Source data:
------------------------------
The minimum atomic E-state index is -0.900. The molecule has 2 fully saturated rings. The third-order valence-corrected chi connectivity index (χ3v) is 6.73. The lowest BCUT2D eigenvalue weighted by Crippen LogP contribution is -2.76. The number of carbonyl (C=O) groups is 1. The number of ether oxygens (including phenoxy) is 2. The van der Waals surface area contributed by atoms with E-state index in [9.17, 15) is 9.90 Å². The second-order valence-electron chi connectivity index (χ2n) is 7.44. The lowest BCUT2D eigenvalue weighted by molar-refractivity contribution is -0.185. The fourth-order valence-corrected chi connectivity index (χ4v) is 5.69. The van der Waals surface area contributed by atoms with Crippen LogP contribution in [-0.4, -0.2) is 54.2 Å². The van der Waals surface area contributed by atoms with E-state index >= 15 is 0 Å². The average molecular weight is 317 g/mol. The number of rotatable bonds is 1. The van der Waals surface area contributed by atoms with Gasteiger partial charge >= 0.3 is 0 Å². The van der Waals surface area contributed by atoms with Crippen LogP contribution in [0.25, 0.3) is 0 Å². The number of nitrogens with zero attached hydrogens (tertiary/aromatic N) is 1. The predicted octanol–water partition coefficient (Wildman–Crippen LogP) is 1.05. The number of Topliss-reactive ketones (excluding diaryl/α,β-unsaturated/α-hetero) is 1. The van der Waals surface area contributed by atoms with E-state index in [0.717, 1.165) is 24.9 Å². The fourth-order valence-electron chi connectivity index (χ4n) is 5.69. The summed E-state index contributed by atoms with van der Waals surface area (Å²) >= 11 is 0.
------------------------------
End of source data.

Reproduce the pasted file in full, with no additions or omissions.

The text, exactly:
The minimum atomic E-state index is -0.900. The molecule has 2 fully saturated rings. The third-order valence-corrected chi connectivity index (χ3v) is 6.73. The lowest BCUT2D eigenvalue weighted by Crippen LogP contribution is -2.76. The number of carbonyl (C=O) groups is 1. The number of ether oxygens (including phenoxy) is 2. The van der Waals surface area contributed by atoms with E-state index in [9.17, 15) is 9.90 Å². The second-order valence-electron chi connectivity index (χ2n) is 7.44. The lowest BCUT2D eigenvalue weighted by molar-refractivity contribution is -0.185. The fourth-order valence-corrected chi connectivity index (χ4v) is 5.69. The van der Waals surface area contributed by atoms with Crippen LogP contribution in [-0.4, -0.2) is 54.2 Å². The van der Waals surface area contributed by atoms with E-state index >= 15 is 0 Å². The average molecular weight is 317 g/mol. The number of rotatable bonds is 1. The van der Waals surface area contributed by atoms with Gasteiger partial charge >= 0.3 is 0 Å². The van der Waals surface area contributed by atoms with Crippen LogP contribution in [0.25, 0.3) is 0 Å². The number of nitrogens with zero attached hydrogens (tertiary/aromatic N) is 1. The predicted octanol–water partition coefficient (Wildman–Crippen LogP) is 1.05. The number of Topliss-reactive ketones (excluding diaryl/α,β-unsaturated/α-hetero) is 1. The van der Waals surface area contributed by atoms with E-state index in [0.717, 1.165) is 24.9 Å². The fourth-order valence-electron chi connectivity index (χ4n) is 5.69. The summed E-state index contributed by atoms with van der Waals surface area (Å²) >= 11 is 0.